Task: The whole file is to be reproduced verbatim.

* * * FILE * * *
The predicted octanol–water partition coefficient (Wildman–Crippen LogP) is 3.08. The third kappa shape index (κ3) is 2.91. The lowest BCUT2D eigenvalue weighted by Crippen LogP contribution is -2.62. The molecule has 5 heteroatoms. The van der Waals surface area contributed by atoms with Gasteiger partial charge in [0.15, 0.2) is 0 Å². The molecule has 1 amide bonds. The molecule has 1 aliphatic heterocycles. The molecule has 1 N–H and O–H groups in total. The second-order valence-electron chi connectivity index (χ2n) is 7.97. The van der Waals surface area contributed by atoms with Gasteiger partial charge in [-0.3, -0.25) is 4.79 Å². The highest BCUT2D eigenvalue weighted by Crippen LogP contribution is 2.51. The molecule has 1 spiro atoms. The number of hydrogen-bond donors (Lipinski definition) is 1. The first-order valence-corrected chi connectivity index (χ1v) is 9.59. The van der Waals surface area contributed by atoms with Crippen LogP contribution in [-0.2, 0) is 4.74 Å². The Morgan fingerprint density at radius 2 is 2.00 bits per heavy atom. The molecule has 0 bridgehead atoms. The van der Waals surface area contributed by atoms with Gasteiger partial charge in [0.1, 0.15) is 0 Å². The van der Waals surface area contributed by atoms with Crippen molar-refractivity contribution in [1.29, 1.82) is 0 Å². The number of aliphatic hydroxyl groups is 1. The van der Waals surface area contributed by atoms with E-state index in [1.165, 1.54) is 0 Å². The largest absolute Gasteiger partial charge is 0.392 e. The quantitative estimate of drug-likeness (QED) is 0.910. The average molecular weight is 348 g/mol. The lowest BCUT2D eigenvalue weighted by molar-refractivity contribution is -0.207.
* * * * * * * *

The predicted octanol–water partition coefficient (Wildman–Crippen LogP) is 3.08. The third kappa shape index (κ3) is 2.91. The lowest BCUT2D eigenvalue weighted by Crippen LogP contribution is -2.62. The molecule has 5 heteroatoms. The van der Waals surface area contributed by atoms with Gasteiger partial charge in [0.15, 0.2) is 0 Å². The molecule has 1 amide bonds. The molecule has 1 aliphatic heterocycles. The molecule has 1 N–H and O–H groups in total. The second-order valence-electron chi connectivity index (χ2n) is 7.97. The van der Waals surface area contributed by atoms with Gasteiger partial charge in [-0.3, -0.25) is 4.79 Å². The highest BCUT2D eigenvalue weighted by Crippen LogP contribution is 2.51. The molecule has 1 spiro atoms. The number of hydrogen-bond donors (Lipinski definition) is 1. The first-order valence-corrected chi connectivity index (χ1v) is 9.59. The van der Waals surface area contributed by atoms with Crippen LogP contribution in [-0.2, 0) is 4.74 Å². The Morgan fingerprint density at radius 2 is 2.00 bits per heavy atom. The molecule has 0 bridgehead atoms. The van der Waals surface area contributed by atoms with Gasteiger partial charge in [0.1, 0.15) is 0 Å². The van der Waals surface area contributed by atoms with Crippen molar-refractivity contribution in [1.29, 1.82) is 0 Å². The number of aliphatic hydroxyl groups is 1. The van der Waals surface area contributed by atoms with E-state index in [1.165, 1.54) is 0 Å². The largest absolute Gasteiger partial charge is 0.392 e. The quantitative estimate of drug-likeness (QED) is 0.910. The average molecular weight is 348 g/mol. The lowest BCUT2D eigenvalue weighted by molar-refractivity contribution is -0.207.